something, so she could call me at home and let me know when to get her, etc. At the end of 5th grade, I let her keep
the phone, and put her own message on it. I got a different cell phone. Her call phone is a pay as you go phone, with and
reloadable limited funds.
She doesn't use it unless she needs to - after our two blizzards, there is no second lane in the pick-up loop,
so she calls me on my cellphone and tells me where to best pick her up according to the backed up traffic at the school. She
uses the land line phone at home to call friends on. She knows her minutes are limited so she doesn't waste them.
If she uses her minutes too fast, she'll have to pay for more minutes herself, and that's not how she wants to spend her money.
I'm proud of how responsible she is.
She has to keep it off at school, but turns it on when she leaves school.
A cell phone for your child - it's your decision. But teach your child to be responsible. A pay as you go account is great -
buy 15 or 20 minutes on a card - tell her she has 1, 2 or 3 months to keep it going or she will be buying her own time. The
first time the phone runs out of time - he'll hopefully figure out how to use it more wisely.
We have guidelines on her usage, but she has been so responsible about it - I have no worries.
The one thing that makes me glad she has a phone is the situation in Bailey (about 40 minutes from here) last semester,
when kids were able to call parents using their restricted cellphones. I like to know that she can call me when she needs
me or needs to tell me something.
Find the Right Cell Phone Here.
Help Your Kids With Learning 02-20-07
Your child will need some support from you in order to study and get homework done. Make sure to
provide a good environment for your child - every kid seems to need a way to study - not everyone is the same.
The child may need quiet, may need a desk, may need music, may need snacks or breaks - see what helps your
child to study his best. Keep a specific time and area set aside for her daily homework studies, and make sure
she has all the school supplies as she needs - plus, make sure she always has her supplies at school - replenish as
For your part - ask her to tell you about her day in school - what she did in classes,
what she is studying, and what homework she has (and how much). Help her with explaining her homework - don't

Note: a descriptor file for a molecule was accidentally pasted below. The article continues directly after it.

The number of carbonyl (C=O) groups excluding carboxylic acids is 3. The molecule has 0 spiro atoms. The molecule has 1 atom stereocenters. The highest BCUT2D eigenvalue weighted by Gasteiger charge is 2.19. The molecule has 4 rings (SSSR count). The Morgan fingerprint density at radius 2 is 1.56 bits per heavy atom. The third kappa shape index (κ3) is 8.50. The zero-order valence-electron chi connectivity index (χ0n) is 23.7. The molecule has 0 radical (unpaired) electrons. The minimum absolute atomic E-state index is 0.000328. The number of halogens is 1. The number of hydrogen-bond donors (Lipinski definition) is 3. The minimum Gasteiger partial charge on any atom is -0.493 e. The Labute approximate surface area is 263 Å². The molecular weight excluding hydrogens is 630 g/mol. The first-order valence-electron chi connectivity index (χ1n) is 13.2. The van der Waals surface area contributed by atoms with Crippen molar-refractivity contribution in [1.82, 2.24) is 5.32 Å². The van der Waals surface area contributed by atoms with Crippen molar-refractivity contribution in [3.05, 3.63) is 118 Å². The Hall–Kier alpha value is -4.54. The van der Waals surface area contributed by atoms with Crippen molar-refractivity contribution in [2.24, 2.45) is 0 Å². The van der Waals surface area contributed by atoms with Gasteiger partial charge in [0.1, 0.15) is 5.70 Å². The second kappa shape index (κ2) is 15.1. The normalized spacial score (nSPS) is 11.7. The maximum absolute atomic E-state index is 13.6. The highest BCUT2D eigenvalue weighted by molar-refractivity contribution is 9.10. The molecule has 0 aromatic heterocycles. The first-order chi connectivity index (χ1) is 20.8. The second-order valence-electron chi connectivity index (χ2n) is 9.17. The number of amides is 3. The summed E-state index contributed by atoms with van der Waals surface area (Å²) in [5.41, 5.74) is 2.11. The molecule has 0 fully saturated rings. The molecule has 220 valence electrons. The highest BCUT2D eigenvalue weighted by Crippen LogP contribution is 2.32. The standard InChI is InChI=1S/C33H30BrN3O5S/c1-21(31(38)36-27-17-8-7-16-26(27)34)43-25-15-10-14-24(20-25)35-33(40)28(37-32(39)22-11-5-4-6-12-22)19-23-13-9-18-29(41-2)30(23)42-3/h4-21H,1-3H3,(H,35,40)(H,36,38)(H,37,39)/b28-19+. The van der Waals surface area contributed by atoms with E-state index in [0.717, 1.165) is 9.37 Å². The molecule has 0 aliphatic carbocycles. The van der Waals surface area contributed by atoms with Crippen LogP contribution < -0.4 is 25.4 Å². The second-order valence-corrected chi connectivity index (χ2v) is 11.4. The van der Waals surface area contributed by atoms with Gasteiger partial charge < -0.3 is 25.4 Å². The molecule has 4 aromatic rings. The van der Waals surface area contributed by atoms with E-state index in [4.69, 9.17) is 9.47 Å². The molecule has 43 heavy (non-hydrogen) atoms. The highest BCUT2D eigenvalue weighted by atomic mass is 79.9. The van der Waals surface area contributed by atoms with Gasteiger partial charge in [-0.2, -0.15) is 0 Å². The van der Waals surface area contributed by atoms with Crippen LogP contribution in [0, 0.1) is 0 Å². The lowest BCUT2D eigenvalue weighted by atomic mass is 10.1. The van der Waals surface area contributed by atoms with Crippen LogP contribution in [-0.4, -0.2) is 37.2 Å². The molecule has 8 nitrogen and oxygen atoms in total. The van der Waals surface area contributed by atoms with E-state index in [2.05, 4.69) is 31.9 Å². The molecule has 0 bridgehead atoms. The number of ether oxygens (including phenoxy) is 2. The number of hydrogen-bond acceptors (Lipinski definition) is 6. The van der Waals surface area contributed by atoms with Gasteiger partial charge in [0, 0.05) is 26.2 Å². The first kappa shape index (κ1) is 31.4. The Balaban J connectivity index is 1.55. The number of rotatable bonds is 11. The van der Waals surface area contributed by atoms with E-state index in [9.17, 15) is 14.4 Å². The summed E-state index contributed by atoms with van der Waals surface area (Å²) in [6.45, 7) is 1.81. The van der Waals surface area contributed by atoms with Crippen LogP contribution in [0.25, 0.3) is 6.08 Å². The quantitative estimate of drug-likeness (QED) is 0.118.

ever just "do" it for her. Keep track of how long the homework takes, and
check with her teachers to see if this is normal - perhaps teachers need to adjust the amount of homework, or
perhaps she needs extra help in a subject. Go through her papers and grades regularly - be supportive and
encouraging. Communicate with the teachers if your child is having struggles - teachers don't always pick up on
this. Try not to pressure her - if she wants to do well, she pressures herself. Keep things in perspective and
allow fun in her life. If she is not interested in school - you will have to figure out how she can get motivated.
Talk to the teachers and see if you can come up with a plan. Perhaps your child only learns in certain ways -
some are spacial thinkers, some are hands-on learners, some think in quirky ways to make sense of what they learn. It
may just need an adjustment to how things are taught.
More Learning Tools
Personal Style 02-08-07
Kids start very young to assert their styles - toddlers right about or after the "I want" stage. They want to
dress their own way, figure out thier own hair, and start experimenting with style. If he is secure in his own self,
he will likley not follow the same styles as his friends - just wear what he likes. Other kids will try to wear the same
clothing styles as their friends wear. This pattern lasts for many years - even adults tend to be like one or the other.
If the choice doesn't hurt anything, there is no harm in letting your child have his way (unless you have to
go to the store and buy an outfit to please him - that may be going too far). Maybe she wants to wear a short-sleeve shirt in the
winter - you can reason all you want but a determined child only knows what she wants. Let her wear the short sleeved shirt,